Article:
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Did Humans Come From Reptiles?

Many experts debate the development and evolution of hair, feathers, and scales. To contrast against the idea, a paper written by Nicolas Di Poï and Michel C. Milinkovitch proposed the linkage of all three skin appendages, explaining the common ancestry of amniotes. 

In a 2016 study, researchers have suggested that mammals, birds, and reptiles share a common ancestry to a single reptilian ancestor as they’ve found the existence of a physical placode in reptiles. 

The Significance of Ectodysplasin-A

A journal published in Science Advances revealed the link between birds’ feathers, mammal hair, and reptile scales. Written by Nicolas Di Poï and Michel C. Milinkovitch in 2016, the paper proposes that mammals, birds, and reptiles all come from a shared reptilian ancestor that lived more than 300 million years ago. (Source: Science Advances

Prior to the release of this study, many scientists remained divided on the evolution of feathers, hair, and scales. These skin appendages start in a nearly identical manner. In addition to that, only mammals and birds develop placodes, a thickened embryonic structure that hair and feather spur from, while reptiles do not. 

Within this study, researchers thoroughly studied the bearded dragon, a reptile genus that contained lizard species. The experts investigated three lizard species from the bearded dragons. The first bearded dragon is a regular, scale-covered type. The second bearded dragon is the middle ground as it has scales but is of a reduced size as it only contains one copy of a specific natural genetic mutation. The last bearded dragon bears two copies of the genetic mutation and no scales at all, the mutant & scaleless Australian bearded dragon or the Pogona vitticeps.


As Di Poï and Milinkovitch compared the genomes of these three species, they discovered that the size of the lizards’ scales correlated with the amount of ectodysplasin-A or EDA existing in their cells. An increased amount of EDA meant longer scales, while its lack of existence meant the absence of scales. (Source: PBS)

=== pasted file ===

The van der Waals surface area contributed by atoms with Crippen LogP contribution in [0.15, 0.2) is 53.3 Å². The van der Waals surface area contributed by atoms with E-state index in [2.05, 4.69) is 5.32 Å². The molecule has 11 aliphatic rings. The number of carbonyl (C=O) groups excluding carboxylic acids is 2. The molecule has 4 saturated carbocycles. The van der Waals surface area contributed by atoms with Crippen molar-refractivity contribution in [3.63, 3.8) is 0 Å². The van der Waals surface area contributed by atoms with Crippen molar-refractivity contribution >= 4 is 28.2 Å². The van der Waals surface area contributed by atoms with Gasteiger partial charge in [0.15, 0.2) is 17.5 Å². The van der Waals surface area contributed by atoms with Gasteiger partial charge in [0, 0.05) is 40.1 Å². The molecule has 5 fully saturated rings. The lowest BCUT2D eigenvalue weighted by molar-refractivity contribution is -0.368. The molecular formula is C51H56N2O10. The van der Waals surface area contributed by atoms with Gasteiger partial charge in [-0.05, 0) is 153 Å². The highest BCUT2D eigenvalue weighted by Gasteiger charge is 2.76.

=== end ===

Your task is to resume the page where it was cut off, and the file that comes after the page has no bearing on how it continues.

We identified that the peculiar look of these naked lizards is due to the disruption of the ectodysplasin-A (EDA), a gene whose mutations in humans and mice are known to generate substantial abnormalities in the development of teeth, glands, nails, and hairs.

Michel Milinkovitch

(Source: Science Daily

The Discovery From the Scaleless Lizard

Their discoveries indicated the existence of physical placodes in reptiles, reasoning that most mammals, birds, and reptiles are descendants of a shared reptilian ancestor.

Indeed, we have identified in reptiles new molecular signatures that are identical to those observed during the development of hairs and feathers, as well as the presence of the same anatomical placode as in mammals and birds. This indicates that the three types of skin appendages are homologous: the reptilian scales, the avian feathers, and the mammalian hairs, despite their very different final shapes, evolved from the scales of their reptilian common ancestor.

Michel Milinkovitch

Their findings continue to link mammals, birds, and reptiles together since the malfunctioning of the EDA hinders a regular scale placode, similarly to how birds and mammals cannot develop proper feathers or hair placodes when they’ve experienced a similar mutation in a gene. (Source: Science Daily)

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